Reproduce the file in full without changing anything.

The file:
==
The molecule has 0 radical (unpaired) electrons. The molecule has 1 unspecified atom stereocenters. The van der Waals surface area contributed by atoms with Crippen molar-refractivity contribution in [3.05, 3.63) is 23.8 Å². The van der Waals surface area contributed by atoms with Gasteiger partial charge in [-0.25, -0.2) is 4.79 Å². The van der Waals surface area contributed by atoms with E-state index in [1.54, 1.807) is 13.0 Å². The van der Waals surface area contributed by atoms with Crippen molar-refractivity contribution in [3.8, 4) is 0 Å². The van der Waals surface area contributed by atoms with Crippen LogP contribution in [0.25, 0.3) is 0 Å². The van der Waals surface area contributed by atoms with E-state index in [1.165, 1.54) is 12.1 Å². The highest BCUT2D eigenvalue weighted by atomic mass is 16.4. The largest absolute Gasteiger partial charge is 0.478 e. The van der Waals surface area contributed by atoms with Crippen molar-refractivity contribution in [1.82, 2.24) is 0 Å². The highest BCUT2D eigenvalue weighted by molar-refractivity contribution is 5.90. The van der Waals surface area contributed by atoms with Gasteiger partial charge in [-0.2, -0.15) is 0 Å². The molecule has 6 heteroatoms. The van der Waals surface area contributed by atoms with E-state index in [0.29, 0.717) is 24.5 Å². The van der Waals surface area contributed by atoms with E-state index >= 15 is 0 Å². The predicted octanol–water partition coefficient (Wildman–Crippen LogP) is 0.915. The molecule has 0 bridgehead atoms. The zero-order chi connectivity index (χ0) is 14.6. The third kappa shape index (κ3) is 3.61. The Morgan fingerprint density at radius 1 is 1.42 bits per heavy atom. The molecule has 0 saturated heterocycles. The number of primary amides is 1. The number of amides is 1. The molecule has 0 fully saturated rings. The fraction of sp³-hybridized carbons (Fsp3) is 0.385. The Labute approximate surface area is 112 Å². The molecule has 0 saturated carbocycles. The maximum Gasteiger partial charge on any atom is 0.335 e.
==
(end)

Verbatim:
The molecule has 0 radical (unpaired) electrons. The molecule has 1 unspecified atom stereocenters. The van der Waals surface area contributed by atoms with Crippen molar-refractivity contribution in [3.05, 3.63) is 23.8 Å². The van der Waals surface area contributed by atoms with Gasteiger partial charge in [-0.25, -0.2) is 4.79 Å². The van der Waals surface area contributed by atoms with E-state index in [1.54, 1.807) is 13.0 Å². The van der Waals surface area contributed by atoms with Crippen molar-refractivity contribution in [3.8, 4) is 0 Å². The van der Waals surface area contributed by atoms with Crippen LogP contribution in [0.25, 0.3) is 0 Å². The van der Waals surface area contributed by atoms with E-state index in [1.165, 1.54) is 12.1 Å². The highest BCUT2D eigenvalue weighted by atomic mass is 16.4. The largest absolute Gasteiger partial charge is 0.478 e. The van der Waals surface area contributed by atoms with Crippen molar-refractivity contribution in [1.82, 2.24) is 0 Å². The highest BCUT2D eigenvalue weighted by molar-refractivity contribution is 5.90. The van der Waals surface area contributed by atoms with Gasteiger partial charge in [-0.2, -0.15) is 0 Å². The molecule has 6 heteroatoms. The van der Waals surface area contributed by atoms with E-state index in [0.29, 0.717) is 24.5 Å². The van der Waals surface area contributed by atoms with E-state index >= 15 is 0 Å². The predicted octanol–water partition coefficient (Wildman–Crippen LogP) is 0.915. The molecule has 0 bridgehead atoms. The zero-order chi connectivity index (χ0) is 14.6. The third kappa shape index (κ3) is 3.61. The Morgan fingerprint density at radius 1 is 1.42 bits per heavy atom. The molecule has 0 saturated heterocycles. The number of primary amides is 1. The number of amides is 1. The molecule has 0 fully saturated rings. The fraction of sp³-hybridized carbons (Fsp3) is 0.385. The Labute approximate surface area is 112 Å². The molecule has 0 saturated carbocycles. The maximum Gasteiger partial charge on any atom is 0.335 e.